Five Indonesian state-owned and regional banks have been tasked to lend $2.8 billion next year to help develop bio-fuel projects and revitalize the country's plantation sector, Dow Jones Newswires reported.
PT Bank Mandiri, the nation's largest bank by assets, PT Bank Rakyat Indonesia, the fourth-largest lender, PT Bank Bukopin, and two regional banks, PT Bank Pembangunan Daerah Sumut and PT Bank Pembangunan Daerah Sumbar, on Wednesday signed an agreement with the government to offer loans to farmers and businessmen interested in developing bio-fuel projects.
Finance Minister Sri Mulyani Indrawati said the projects could increase the banks' ratio of loans to deposits next year.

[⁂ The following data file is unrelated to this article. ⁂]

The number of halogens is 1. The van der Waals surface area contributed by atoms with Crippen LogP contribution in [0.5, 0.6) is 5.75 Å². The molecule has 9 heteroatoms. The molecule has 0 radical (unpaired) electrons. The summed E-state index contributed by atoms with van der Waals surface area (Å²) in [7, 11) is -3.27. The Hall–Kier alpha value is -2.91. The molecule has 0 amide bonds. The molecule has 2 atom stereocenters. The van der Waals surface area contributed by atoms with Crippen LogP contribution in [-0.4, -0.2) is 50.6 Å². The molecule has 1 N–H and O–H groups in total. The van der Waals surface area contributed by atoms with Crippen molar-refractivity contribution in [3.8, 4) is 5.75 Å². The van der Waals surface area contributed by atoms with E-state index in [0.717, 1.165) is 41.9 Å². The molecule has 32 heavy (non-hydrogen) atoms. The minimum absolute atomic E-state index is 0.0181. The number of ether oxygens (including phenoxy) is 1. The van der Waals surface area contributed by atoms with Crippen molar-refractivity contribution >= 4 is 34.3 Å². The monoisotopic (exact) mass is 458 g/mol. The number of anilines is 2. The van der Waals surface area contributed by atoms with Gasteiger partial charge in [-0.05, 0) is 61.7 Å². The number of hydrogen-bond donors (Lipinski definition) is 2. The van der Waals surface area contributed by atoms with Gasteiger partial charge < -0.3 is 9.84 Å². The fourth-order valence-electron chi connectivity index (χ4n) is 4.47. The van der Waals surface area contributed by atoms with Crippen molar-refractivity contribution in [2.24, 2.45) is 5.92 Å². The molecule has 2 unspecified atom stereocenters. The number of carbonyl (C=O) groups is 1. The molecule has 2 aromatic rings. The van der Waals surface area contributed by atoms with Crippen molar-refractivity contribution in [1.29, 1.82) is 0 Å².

"The Indonesian banks have so far been conservative in lending. I hope that the bio-fuel projects will improve the banks' lending performance," she added.
Indrawati said the government will provide as much as Rp1 trillion to help cover the interest cost that the farmers and businessmen need to pay to the banks.
She said the maximum interest rate for the loans is set at 10% and half of the interest cost will be subsidized by the government.
The loans will also be used to revitalize the plantation sector to ensure the supply of commodities for bio-fuel purposes, she said.